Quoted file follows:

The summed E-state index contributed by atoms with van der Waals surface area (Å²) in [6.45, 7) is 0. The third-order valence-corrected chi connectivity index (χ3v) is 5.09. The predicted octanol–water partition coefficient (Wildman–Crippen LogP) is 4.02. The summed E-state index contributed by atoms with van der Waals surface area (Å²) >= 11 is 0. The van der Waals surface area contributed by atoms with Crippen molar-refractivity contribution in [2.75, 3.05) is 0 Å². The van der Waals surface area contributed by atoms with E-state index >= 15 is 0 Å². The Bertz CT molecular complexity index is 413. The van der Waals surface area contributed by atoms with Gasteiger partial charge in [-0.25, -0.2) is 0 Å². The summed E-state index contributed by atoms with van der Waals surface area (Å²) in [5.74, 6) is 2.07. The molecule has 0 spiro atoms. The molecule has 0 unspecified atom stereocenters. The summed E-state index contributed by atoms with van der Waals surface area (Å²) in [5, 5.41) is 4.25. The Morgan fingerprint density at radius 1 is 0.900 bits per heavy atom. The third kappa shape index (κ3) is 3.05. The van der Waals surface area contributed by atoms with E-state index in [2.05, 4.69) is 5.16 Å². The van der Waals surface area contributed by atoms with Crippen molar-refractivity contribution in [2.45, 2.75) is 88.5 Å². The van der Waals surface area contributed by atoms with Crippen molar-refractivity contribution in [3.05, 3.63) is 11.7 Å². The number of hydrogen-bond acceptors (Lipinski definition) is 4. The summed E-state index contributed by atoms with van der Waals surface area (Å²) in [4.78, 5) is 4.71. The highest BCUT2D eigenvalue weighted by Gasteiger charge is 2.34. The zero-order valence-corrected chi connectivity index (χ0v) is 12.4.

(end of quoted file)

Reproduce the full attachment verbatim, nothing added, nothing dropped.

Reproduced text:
The summed E-state index contributed by atoms with van der Waals surface area (Å²) in [6.45, 7) is 0. The third-order valence-corrected chi connectivity index (χ3v) is 5.09. The predicted octanol–water partition coefficient (Wildman–Crippen LogP) is 4.02. The summed E-state index contributed by atoms with van der Waals surface area (Å²) >= 11 is 0. The van der Waals surface area contributed by atoms with Crippen molar-refractivity contribution in [2.75, 3.05) is 0 Å². The van der Waals surface area contributed by atoms with E-state index >= 15 is 0 Å². The Bertz CT molecular complexity index is 413. The van der Waals surface area contributed by atoms with Gasteiger partial charge in [-0.25, -0.2) is 0 Å². The summed E-state index contributed by atoms with van der Waals surface area (Å²) in [5.74, 6) is 2.07. The molecule has 0 spiro atoms. The molecule has 0 unspecified atom stereocenters. The summed E-state index contributed by atoms with van der Waals surface area (Å²) in [5, 5.41) is 4.25. The Morgan fingerprint density at radius 1 is 0.900 bits per heavy atom. The third kappa shape index (κ3) is 3.05. The van der Waals surface area contributed by atoms with E-state index in [2.05, 4.69) is 5.16 Å². The van der Waals surface area contributed by atoms with Crippen molar-refractivity contribution in [2.45, 2.75) is 88.5 Å². The van der Waals surface area contributed by atoms with Crippen molar-refractivity contribution in [3.05, 3.63) is 11.7 Å². The number of hydrogen-bond acceptors (Lipinski definition) is 4. The summed E-state index contributed by atoms with van der Waals surface area (Å²) in [4.78, 5) is 4.71. The highest BCUT2D eigenvalue weighted by Gasteiger charge is 2.34. The zero-order valence-corrected chi connectivity index (χ0v) is 12.4.